Seems reasonable to me for ropes in the space we live in. Ropes are like 1-dimensional lines that need one extra dimension to be loops in and another extra dimension to be crossed in to make knots. Makes a total of 1+2 = 3 needed dimensions. Does having more dimensions than 3 for ropes simply mean that the crossings can then be removed by using yet other dimension(s) to undo crossings without cutting the loop or passing the rope through itself? Or is this too simple minded?

Somebody must somewhere have suggested that knotted loops, perhaps unrecognised as such, might be enduring features in the three dimensions of the spacetime we inhabit. Probably in Maxwell's time.
In higher dimensions - 4 or more - two loops can not be linked. They can always be separated. Also any knot can be unknotted.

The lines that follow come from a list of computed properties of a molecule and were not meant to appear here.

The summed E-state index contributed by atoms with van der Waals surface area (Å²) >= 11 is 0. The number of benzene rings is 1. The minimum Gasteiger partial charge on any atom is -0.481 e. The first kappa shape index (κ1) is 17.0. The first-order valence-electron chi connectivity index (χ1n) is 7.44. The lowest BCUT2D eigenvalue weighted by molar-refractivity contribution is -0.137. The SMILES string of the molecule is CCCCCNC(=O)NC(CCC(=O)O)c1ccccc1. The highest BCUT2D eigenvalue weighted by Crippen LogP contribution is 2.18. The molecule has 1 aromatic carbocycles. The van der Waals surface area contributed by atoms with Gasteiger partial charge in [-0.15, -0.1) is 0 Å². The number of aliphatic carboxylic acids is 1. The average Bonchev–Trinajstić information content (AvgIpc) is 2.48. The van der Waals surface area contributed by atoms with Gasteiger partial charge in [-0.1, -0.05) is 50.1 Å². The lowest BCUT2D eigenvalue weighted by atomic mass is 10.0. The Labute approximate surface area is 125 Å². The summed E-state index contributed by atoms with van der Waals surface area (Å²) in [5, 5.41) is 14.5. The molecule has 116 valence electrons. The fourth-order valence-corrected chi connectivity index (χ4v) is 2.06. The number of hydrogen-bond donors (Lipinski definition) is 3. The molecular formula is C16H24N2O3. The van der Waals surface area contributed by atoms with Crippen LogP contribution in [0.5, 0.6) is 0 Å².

• #8
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......
The general argument for closed curves in higher dimensions can be reduced to the previous example.
1 additional dimension does not allow paths to cross (ie., think of trying to create knots out of 1-dimensional circles in a 2-dimensional plane). 2 additional dimensions is just right: it allows us to pass paths around each other, but does not allow so much freedom that we can unknot any such path.
Thanks again, Slider, for this extended reply. Colour is a nice imagineable extra dimension. The reason for needing two extra dimensions, but no more, to create a knot is simple, as I guessed in my O.P., for a knot in ordinary string , itself something essentially one dimensional albeit flexible in two dimensions.

You refer to "closed curves in higher dimensions (that) can be reduced to the previous example (of string)." Are these "curves" you refer to one-dimensional, or in higher m-dimensional spaces are they {n (>1) = m-2} dimensional? i.e. themselves multi-dimensional, like say bulked-up rope or something else unimaginable for us 3-D creatures.